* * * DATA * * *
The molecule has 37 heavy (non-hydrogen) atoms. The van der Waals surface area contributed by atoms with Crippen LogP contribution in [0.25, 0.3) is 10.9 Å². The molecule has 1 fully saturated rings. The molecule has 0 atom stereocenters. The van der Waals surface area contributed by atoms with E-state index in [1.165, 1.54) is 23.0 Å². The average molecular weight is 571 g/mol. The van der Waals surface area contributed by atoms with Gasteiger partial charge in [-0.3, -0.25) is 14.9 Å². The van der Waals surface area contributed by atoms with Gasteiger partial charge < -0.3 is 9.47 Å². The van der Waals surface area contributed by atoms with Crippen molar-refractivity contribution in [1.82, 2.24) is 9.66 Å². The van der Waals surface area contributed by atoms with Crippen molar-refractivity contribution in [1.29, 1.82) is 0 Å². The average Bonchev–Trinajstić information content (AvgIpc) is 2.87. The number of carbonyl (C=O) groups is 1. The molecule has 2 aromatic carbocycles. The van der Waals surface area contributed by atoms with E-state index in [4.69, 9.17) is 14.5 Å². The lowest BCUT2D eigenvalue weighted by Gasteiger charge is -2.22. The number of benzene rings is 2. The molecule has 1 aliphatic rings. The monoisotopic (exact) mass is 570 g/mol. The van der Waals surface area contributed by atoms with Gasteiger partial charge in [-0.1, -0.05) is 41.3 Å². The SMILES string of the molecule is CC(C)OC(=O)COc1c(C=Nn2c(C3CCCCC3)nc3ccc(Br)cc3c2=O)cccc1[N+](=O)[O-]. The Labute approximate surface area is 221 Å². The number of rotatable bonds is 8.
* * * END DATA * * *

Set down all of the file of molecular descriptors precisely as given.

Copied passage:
The molecule has 37 heavy (non-hydrogen) atoms. The van der Waals surface area contributed by atoms with Crippen LogP contribution in [0.25, 0.3) is 10.9 Å². The molecule has 1 fully saturated rings. The molecule has 0 atom stereocenters. The van der Waals surface area contributed by atoms with E-state index in [1.165, 1.54) is 23.0 Å². The average molecular weight is 571 g/mol. The van der Waals surface area contributed by atoms with Gasteiger partial charge in [-0.3, -0.25) is 14.9 Å². The van der Waals surface area contributed by atoms with Gasteiger partial charge < -0.3 is 9.47 Å². The van der Waals surface area contributed by atoms with Crippen molar-refractivity contribution in [1.82, 2.24) is 9.66 Å². The van der Waals surface area contributed by atoms with Crippen molar-refractivity contribution in [1.29, 1.82) is 0 Å². The average Bonchev–Trinajstić information content (AvgIpc) is 2.87. The number of carbonyl (C=O) groups is 1. The molecule has 2 aromatic carbocycles. The van der Waals surface area contributed by atoms with E-state index in [4.69, 9.17) is 14.5 Å². The lowest BCUT2D eigenvalue weighted by Gasteiger charge is -2.22. The number of benzene rings is 2. The molecule has 1 aliphatic rings. The monoisotopic (exact) mass is 570 g/mol. The van der Waals surface area contributed by atoms with Gasteiger partial charge in [-0.1, -0.05) is 41.3 Å². The SMILES string of the molecule is CC(C)OC(=O)COc1c(C=Nn2c(C3CCCCC3)nc3ccc(Br)cc3c2=O)cccc1[N+](=O)[O-]. The Labute approximate surface area is 221 Å². The number of rotatable bonds is 8.